4. A great many cases have been cited in argument, but questions arising upon this clause and the similar clauses contained in the English Bankruptcy Act depend so much upon their own actual circumstances, that it is necessary to be very careful in applying these precedents. Among the cases which have been quoted, the case of Agabeg (2 Ind. Jur., 340), decided by Mr. Justice Phear in 1867 upon the same Statute, bears perhaps the closest resemblance to this. There, Messrs. Mackenzie, Lyall and Co., having an assignment of Mr. Agabeg's furniture, put a durwan at the gate, and sent a man to make a catalogue, with a view to the disposal of the furniture by public auction ; and it was held, that the furniture, which Mr. Agabeg was allowed to she as before up to the date of his insolvency, was in his exclusive possession, and further that it was in his order and disposition.

5. But Mr. Boileau in the present instance, by the action I have already scribed, did a great deal more than Messrs. Mackenzie, Lyall & Co., did in be case of Mr. Agabeg's furniture.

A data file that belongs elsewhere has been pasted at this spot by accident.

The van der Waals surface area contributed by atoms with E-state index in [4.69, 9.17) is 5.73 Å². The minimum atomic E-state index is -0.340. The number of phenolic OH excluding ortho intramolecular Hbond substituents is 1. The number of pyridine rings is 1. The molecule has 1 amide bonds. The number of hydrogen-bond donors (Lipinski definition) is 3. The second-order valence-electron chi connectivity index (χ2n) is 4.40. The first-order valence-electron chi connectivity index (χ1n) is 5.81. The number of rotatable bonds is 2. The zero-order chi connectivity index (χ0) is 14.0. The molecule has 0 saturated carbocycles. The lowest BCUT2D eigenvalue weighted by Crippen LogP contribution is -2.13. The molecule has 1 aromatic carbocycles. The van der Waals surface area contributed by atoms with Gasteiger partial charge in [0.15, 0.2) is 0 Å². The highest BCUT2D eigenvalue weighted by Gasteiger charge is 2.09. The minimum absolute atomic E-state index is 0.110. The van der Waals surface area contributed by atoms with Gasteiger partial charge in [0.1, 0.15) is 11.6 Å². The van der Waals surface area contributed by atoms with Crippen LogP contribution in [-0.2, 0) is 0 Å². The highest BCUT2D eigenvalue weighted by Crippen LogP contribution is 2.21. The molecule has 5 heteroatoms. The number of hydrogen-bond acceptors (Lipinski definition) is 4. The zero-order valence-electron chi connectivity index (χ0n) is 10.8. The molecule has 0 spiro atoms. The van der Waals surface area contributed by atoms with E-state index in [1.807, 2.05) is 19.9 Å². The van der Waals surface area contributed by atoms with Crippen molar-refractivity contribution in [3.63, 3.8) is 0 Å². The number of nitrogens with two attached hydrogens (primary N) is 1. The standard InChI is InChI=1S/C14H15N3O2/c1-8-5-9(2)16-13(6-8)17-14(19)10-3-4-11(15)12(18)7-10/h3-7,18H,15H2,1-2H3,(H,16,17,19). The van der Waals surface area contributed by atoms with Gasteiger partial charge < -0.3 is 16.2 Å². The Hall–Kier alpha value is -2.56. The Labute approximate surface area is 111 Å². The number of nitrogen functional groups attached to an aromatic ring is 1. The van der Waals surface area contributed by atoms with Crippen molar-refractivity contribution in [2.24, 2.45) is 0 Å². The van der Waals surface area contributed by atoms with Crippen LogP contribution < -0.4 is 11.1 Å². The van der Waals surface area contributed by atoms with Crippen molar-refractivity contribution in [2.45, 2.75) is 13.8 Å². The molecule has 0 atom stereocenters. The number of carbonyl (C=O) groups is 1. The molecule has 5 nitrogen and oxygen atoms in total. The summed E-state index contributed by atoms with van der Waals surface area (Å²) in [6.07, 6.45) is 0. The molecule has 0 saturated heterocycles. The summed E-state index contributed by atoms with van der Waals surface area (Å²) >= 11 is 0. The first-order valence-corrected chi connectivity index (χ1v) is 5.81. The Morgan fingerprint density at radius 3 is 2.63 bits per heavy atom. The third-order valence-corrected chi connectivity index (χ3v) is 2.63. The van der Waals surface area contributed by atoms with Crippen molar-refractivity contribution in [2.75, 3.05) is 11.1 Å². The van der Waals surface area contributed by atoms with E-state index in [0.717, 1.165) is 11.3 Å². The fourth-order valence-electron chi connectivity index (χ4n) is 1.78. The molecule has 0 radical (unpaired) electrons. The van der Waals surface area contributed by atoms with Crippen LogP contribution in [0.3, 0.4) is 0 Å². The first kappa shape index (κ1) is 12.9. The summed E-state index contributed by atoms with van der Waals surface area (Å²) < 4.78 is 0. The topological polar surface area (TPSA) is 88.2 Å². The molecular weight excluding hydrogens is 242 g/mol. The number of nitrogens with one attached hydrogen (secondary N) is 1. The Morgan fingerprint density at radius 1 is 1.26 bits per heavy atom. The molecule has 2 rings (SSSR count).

6. There has been, moreover, a recent decision of the Lords Justices upon the instruction of the like section of the English Bankrupt Act (32 and 33 ct., c. 71, Section 15) which seems to me to throw some doubt upon the decision Agabeg's case (2 Ind. Jur., 340). In the case of Ex parte National Guardian (sic)suranoe Company, In re Francis (L. R., 10 Ch. Div., 408), a man was in (sic)ndly possession of a house and furniture which the bankrupt was allowed enjoys ; he was put there to get the goods out of the defendant's order and position, so as to avoid the effects '(sic)lis bankruptcy. 'The only question,' (sic) Lord Justice James, 'is, whether possession was taken by the true owner the goods with the intention of as(sic)rting his rights; ' and Lord Justice. Thesiger added, 'the debtor had, as in Vicarino v. Hollingsworth (20 L. T., N. S., 362), the use of goods, but it was subject to the control of the man who was put in possession, and who was there to sea that the use was in accordance with the rights of the bill-of-sale holder.'